Top 3 Island Adventures on the Isle of Mull

The Isle of Mull is a place to get away from it all; a place to explore, to stop in the 21st century and pause for a moment or two. Mull will refresh you, will give you time to put your life in perspective and create a few memories and a longing to go back. Turn you mobile phone off, lift your head high and take in the views!

The island offers mountains, beaches, rivers and turquoise vistas out to sea, it has castles to visit and castle to sleep in. Best of all, sunsets to cherish and, if you are up early enough, a sunrise to give you energy and inspiration to explore this wonderful island on the West Coast of Scotland.


Mull is famously home to white-tailed sea eagles and golden eagles, as well as otters, red deer, seals and porpoise. You can book a boat trip in search of whales and dolphins, and visit the nearby islands of Staffa (famous for its stunning geology) and Lunga (if you want to see thousands of puffins).

Check out Mull Eagle Watch, which is running from two sites, both on Community Forest Land. The first site is at Tiroran, with the second site at West Ardhu, where a pair of sea eagles, Hope and Star, have made their nest in the community forest owned by North West Mull Community Woodland.

Booking is essential through the Visit Scotland office in Craignure, by calling 01680 812556. The cost is £8 adults/£4 children and £20 for a family ticket (2A/2C). 


Located at the south west tip of Mull, this is a gateway to a truly enchanting place - the Isle of Iona. 

Iona has been a centre of Christian worship for almost 1500 years. The original monastery was founded by St. Columba, who landed on Iona in AD 563, but was destroyed in Viking raids in the ninth and tenth centuries.

Just a ten minute ferry crossing will transport you to this tranquil little island, known as the 'Cradle of Christianity'. It was also the burial place of early Scottish kings. The later thirteenth century abbey lay derelict after the Reformation, and was only restored in the early 20th century. The abbey building is now administered by Historic Scotland, and there is a charge for tourist entry.

The Capital of Mull

The coloured houses along Tobermory’s seafront make it one of Scotland’s most easily recognised destinations. As Mull’s ‘capital’, this cheerful and tranquil little town offers plenty of places to eat, drink and potter. The shops lining the main street are filled with locally handmade products, with plenty of places to stop, have a creamed tea or enjoy a lovely meal and watch the world go by. In the harbour, working fishing boats can be seen alongside yachts and visiting ships. Tobermory is also the home of two single malts, so for whisky drinkers, the distillery is a must! Tobermory Distillery is in the town and you can explore the Oban Distillery as you go on or off the island.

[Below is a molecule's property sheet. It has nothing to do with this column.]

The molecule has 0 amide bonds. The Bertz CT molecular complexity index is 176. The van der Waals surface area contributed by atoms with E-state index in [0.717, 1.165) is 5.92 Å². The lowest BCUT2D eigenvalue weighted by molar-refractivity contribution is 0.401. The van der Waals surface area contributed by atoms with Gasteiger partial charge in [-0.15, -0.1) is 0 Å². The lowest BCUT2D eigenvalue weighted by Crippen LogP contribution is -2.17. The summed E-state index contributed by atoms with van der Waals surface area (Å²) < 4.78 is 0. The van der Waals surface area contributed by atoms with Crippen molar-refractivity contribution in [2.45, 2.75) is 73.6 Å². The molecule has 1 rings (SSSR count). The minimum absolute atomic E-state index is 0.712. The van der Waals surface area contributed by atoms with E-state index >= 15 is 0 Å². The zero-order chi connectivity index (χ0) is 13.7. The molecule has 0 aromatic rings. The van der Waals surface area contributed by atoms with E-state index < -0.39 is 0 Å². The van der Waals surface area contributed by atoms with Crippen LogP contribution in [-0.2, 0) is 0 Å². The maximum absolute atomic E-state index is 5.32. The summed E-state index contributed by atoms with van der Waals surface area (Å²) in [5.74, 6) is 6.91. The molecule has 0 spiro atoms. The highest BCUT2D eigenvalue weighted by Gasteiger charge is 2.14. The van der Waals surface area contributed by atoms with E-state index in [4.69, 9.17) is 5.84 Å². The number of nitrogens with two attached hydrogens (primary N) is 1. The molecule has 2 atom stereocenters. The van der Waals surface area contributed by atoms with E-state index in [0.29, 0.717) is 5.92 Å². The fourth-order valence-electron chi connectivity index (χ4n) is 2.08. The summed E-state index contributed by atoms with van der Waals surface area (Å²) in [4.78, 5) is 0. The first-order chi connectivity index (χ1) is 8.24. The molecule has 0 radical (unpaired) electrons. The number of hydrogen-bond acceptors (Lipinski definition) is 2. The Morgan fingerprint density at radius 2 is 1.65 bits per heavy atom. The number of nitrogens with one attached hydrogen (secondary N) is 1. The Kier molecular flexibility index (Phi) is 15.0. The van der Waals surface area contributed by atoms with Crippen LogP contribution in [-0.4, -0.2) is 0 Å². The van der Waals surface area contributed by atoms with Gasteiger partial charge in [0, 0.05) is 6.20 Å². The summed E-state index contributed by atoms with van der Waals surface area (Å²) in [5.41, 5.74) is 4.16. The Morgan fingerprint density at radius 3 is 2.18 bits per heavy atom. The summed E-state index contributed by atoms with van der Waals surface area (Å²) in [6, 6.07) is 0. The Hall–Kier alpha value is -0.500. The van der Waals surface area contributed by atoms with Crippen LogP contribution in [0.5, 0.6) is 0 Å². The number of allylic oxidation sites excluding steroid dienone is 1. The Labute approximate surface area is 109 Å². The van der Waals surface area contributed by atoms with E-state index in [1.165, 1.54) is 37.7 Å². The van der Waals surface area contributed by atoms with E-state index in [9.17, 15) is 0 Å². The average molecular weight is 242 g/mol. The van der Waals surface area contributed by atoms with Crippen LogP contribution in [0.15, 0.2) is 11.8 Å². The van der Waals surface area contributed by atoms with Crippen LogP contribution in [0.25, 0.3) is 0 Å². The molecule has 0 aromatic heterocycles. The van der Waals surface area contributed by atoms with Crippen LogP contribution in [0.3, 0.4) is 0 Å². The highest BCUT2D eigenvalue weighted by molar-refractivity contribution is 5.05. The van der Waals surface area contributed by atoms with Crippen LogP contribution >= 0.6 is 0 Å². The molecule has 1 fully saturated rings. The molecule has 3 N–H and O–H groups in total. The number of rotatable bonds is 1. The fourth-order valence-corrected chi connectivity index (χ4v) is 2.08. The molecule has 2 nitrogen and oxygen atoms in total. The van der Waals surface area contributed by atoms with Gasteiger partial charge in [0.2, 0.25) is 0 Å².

Castle Accommodation

Do I stay on the island or off it? We have both options for you. To match these three great places to visit, there are three great castles to spend the night in...or longer, which I would heartily recommend doing, if you can. 

On the island you have Glengorm Castle, with great views over the ocean. Book this at least a year in advance for dates from May – September; it is a very popular castle and the perfect spot for sunset or a sunrise!

On the mainland, about 10 minutes from Oban, you can stay at the charming Barcaldine Castle, again offering lovely views over the sea and great access to Glencoe as you head further north. Again book this property at least 6 months in advance; it is another very popular castle and offers great service.

Just a short ferry trip from Tobermory you get great views over to Mull at Mingary Castle, an outstanding restoration, right on the edge of the Ardnamurchan peninsula, near Kilchoan. The restoration is breath-taking, but the service and food make this a 'must' to add to any bucket list.

All I have to add now is...go and get a trip to Mull in your diary!

Castles available to book through Celtic Castles